Peat-free plants and compost donated by Bettaland were used to make up the display, which used an unusual concept of a tube carriage showcasing trees and woodland planting.
The RHS Chelsea Flower Show takes place this week (21st to 25th May) and the award-winning exhibit featured a cross-section of a tube train, which attracted celebrities such as Joanna Lumley and Mary Berry. It housed a variety of native trees suitable for garden planting, grasses, and low-growing perennial plants which can be used for seating. The interactive exhibit explained the science that underpins the importance of trees and woods in an urban climate, particularly with regard to flood prevention, cooling and peoples’ health.
The Woodland Trust invited Bettaland, a green business that turns household and food processing waste from brown bins into compost, to contribute compost and plants such as Astilbe and Euphorbia, grown in its entirely peat-free nursery. Bettaland has been working for 10 years to reduce the amount of peat used as a growing medium, while also reducing the volume of green waste going to landfill.
Bettaland nursery manager Shaun Dring says: “In helping the Woodland Trust we’re not just providing peat-free plants and compost, but also helping to build public awareness. We want to highlight the damage done to peat bogs in the UK and how peat-free alternatives are just as good as traditional growing mediums.”
Commercial extraction of peat leads to the destruction of peatlands, which are important for biodiversity and flood risk management.
Peatlands also act as important stores of carbon – because plants do not decompose completely, the carbon held within them becomes locked into the peat. When peat is extracted and used in gardening, the stored carbon is released as CO2 – a greenhouse gas. Not only that, it takes 1,000 years to replace every metre of peat that is taken away.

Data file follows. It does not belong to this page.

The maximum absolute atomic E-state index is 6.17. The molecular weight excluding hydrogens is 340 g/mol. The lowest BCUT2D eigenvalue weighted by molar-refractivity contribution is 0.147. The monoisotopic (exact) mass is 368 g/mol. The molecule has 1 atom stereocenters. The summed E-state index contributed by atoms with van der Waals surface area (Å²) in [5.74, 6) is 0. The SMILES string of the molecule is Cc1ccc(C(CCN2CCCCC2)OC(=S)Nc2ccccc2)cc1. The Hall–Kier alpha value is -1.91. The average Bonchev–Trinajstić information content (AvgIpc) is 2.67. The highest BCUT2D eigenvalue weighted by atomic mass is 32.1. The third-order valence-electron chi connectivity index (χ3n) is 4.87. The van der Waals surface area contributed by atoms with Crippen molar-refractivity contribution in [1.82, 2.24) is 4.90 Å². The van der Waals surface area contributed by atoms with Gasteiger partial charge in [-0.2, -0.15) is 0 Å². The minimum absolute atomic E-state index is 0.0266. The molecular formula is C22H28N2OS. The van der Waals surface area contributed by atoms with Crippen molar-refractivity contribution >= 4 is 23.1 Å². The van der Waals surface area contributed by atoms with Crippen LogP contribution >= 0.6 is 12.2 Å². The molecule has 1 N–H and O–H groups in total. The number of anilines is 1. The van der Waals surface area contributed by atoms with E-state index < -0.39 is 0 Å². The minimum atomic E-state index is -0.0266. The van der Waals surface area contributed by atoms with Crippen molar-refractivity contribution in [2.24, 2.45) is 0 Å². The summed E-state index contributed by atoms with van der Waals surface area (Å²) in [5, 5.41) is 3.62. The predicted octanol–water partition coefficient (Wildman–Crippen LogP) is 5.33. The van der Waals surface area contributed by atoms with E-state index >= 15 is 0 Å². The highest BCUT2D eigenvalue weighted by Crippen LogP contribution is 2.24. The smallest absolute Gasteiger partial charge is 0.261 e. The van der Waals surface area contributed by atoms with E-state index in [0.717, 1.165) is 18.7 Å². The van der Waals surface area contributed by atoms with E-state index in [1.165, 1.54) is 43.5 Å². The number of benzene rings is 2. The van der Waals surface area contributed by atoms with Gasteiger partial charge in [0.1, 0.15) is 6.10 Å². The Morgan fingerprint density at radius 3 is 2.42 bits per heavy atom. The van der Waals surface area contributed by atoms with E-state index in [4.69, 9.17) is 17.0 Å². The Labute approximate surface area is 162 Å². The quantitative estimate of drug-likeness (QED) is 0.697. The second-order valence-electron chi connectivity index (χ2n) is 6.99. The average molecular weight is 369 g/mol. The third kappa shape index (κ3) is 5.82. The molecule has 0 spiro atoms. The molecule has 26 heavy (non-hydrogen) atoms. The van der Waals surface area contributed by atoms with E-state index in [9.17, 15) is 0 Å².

Mr Dring says: “Using peat-free compost is better for the environment because it protects natural resources. If organic materials are sent to landfill sites, the rotting process generates methane – a powerful greenhouse gas that contributes to climate change. Recycling garden waste into a valuable soil improver is not only of benefit for the environment – it helps gardeners too. By being part of the Woodland Trust’s exhibit, we have taken another step in the right direction in educating the wider community.”
Austin Brady, head of conservation at the Woodland Trust, said: “It’s great that we can involve a green business like Bettaland in our RHS Chelsea exhibit. The interactive exhibit attempts to explain the science that underpins the importance of trees and woods and offers inspirational ideas for gardens. The public will be able to gain insight into what they as individuals can do to help now and in the future to build a resilient wooded landscape. By using trees in and out of context in a strongly visual way we hope to attract and inform visitors to be inspired by the potential of using trees within their gardens and the benefits this brings to the environment for flood prevention, urban cooling and habitat for wildlife.”